> popularity hadn't "...bloomed yet..." so as to pull in the best
      > available from around the country, not only expands its number of
      > (almost doubling the number of teams in less than a decade) but
      > dilutes its talent base because it was bringing in so many new
      players and
      > teams in such a short period of time, and a player 3 inches shorter
      than big
      > old lumbering george mikan dominates the league filled with the
      > mentioned super talent in such a way and to such a degree that he
      is named
      > both ROY and MVP?? and you're trying to tell me the league wasn't
      > the best talent from around the country? who you trying to kid?...
      > are you telling me that a 6'7" rookie named wes unseld, who faced
      > and russell and hayes and thurmond (all hall of famers) twice as
      often as if
      > he was a rookie of today would face o'neal and shawn bradley and
      yao ming and
      > whomever else (because there are now twice as many teams as back
      then) would
      > not be just as good in today's game? someone who beat down the
      doors of a
      > number of hall of famers?....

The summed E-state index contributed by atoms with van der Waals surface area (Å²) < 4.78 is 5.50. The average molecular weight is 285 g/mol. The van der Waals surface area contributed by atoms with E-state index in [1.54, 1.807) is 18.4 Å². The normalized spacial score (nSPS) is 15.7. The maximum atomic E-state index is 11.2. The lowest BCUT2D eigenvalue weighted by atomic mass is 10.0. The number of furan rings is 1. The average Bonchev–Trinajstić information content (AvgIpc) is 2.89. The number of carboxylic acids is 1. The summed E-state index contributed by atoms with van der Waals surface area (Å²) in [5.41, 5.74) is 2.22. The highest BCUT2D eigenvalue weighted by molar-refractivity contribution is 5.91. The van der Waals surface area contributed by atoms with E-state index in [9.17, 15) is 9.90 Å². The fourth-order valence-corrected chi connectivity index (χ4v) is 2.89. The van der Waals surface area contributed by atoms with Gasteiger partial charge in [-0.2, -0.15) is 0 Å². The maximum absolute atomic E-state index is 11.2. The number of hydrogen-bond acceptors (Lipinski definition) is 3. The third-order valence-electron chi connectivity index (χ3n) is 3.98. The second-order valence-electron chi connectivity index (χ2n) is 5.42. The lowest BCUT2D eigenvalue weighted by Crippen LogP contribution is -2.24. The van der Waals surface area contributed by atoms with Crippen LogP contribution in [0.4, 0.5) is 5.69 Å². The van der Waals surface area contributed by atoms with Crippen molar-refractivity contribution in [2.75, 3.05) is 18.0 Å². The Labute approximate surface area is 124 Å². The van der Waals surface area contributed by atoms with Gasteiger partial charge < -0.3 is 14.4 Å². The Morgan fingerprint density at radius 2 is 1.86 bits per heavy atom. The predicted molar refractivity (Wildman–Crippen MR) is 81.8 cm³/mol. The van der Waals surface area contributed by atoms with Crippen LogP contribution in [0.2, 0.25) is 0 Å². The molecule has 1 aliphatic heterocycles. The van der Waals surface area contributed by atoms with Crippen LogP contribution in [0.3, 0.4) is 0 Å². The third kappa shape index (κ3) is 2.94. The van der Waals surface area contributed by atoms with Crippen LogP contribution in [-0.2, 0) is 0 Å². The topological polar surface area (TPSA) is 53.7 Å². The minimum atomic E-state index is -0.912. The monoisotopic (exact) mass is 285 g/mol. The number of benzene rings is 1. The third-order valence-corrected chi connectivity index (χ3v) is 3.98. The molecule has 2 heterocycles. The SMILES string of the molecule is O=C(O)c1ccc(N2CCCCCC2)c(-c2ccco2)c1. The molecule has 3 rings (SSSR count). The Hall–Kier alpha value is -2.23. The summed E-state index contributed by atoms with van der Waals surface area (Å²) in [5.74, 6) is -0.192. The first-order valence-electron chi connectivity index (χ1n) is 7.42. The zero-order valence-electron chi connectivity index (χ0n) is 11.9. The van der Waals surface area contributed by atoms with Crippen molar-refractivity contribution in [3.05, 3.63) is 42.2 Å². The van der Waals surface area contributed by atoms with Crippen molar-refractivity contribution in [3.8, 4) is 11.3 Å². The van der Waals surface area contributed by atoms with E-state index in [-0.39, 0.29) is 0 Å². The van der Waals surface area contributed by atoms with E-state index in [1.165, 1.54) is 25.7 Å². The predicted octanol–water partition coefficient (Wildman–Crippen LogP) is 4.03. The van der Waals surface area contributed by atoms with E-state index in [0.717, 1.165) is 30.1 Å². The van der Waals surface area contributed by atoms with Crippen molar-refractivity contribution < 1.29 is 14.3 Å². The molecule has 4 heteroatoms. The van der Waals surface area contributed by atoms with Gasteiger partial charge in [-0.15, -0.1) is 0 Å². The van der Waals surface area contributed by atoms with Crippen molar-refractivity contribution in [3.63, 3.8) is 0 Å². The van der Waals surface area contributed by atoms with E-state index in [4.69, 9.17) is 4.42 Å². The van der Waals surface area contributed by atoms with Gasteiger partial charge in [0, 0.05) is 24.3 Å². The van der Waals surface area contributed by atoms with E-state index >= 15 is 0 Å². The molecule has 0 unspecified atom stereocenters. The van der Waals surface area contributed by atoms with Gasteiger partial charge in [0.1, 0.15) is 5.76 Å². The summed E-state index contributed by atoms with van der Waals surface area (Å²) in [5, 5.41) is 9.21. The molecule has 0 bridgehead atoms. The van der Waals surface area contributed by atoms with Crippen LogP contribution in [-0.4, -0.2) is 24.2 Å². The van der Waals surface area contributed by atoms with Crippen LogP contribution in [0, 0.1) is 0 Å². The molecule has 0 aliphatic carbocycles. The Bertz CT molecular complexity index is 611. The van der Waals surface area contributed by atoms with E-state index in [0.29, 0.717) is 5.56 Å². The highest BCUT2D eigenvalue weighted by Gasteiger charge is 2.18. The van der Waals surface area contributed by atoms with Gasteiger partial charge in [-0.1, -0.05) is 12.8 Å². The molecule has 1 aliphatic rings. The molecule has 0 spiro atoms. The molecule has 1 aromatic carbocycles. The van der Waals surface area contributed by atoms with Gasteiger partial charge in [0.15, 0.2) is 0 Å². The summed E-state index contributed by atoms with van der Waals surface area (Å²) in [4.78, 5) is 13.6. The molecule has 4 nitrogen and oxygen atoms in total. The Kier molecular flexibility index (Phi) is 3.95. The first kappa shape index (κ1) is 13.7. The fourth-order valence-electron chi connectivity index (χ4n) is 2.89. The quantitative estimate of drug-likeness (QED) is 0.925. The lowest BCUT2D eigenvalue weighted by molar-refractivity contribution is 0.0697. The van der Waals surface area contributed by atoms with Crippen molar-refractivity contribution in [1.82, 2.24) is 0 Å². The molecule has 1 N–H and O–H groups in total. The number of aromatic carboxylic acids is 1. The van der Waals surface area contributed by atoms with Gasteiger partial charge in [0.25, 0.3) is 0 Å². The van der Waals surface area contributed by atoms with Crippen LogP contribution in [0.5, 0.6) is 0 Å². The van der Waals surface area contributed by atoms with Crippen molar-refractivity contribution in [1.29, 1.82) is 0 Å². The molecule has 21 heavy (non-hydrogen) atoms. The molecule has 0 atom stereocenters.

> Those were the cornerstones of the BEST team of the 1950s; you
      > seriously tell me that, even with modern weight training and diet,
      those guys
      > could walk out on the floor and hang with the Kings for four
      > i couldn'be more serious.......i don't think there is any question
      that the
      > players of the 30+ years ago could play equally competitively
      against the
      > players of today, and even the players of the mid-to-late 1950s (as
      > stated all along with this cross generational debate - not early
      > especially if they had access to what the players of today have -
      they were
      > of equal talent in my opinion.....
      > is that "...in fact, absurdly obvious..."?...
      > bob chaikin
      > bchaikin@b...t